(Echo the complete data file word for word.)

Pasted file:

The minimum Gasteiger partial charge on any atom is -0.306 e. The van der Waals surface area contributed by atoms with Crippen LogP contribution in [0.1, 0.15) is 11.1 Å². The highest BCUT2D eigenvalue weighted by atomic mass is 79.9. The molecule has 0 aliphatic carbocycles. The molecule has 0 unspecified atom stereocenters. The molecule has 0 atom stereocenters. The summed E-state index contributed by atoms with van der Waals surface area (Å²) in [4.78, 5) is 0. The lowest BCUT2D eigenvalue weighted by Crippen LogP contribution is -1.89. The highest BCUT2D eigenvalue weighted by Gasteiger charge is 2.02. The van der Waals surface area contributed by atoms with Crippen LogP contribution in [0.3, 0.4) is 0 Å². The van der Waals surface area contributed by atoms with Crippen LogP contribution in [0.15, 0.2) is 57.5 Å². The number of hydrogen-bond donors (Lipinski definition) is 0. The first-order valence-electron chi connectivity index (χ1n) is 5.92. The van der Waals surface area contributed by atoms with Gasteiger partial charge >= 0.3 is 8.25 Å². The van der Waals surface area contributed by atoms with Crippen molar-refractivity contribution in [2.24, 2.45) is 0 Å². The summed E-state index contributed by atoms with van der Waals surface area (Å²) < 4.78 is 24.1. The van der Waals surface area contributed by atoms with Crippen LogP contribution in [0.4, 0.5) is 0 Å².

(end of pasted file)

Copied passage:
The minimum Gasteiger partial charge on any atom is -0.306 e. The van der Waals surface area contributed by atoms with Crippen LogP contribution in [0.1, 0.15) is 11.1 Å². The highest BCUT2D eigenvalue weighted by atomic mass is 79.9. The molecule has 0 aliphatic carbocycles. The molecule has 0 unspecified atom stereocenters. The molecule has 0 atom stereocenters. The summed E-state index contributed by atoms with van der Waals surface area (Å²) in [4.78, 5) is 0. The lowest BCUT2D eigenvalue weighted by Crippen LogP contribution is -1.89. The highest BCUT2D eigenvalue weighted by Gasteiger charge is 2.02. The van der Waals surface area contributed by atoms with Crippen LogP contribution in [0.3, 0.4) is 0 Å². The van der Waals surface area contributed by atoms with Crippen LogP contribution in [0.15, 0.2) is 57.5 Å². The number of hydrogen-bond donors (Lipinski definition) is 0. The first-order valence-electron chi connectivity index (χ1n) is 5.92. The van der Waals surface area contributed by atoms with Gasteiger partial charge >= 0.3 is 8.25 Å². The van der Waals surface area contributed by atoms with Crippen molar-refractivity contribution in [2.24, 2.45) is 0 Å². The summed E-state index contributed by atoms with van der Waals surface area (Å²) < 4.78 is 24.1. The van der Waals surface area contributed by atoms with Crippen LogP contribution in [0.4, 0.5) is 0 Å².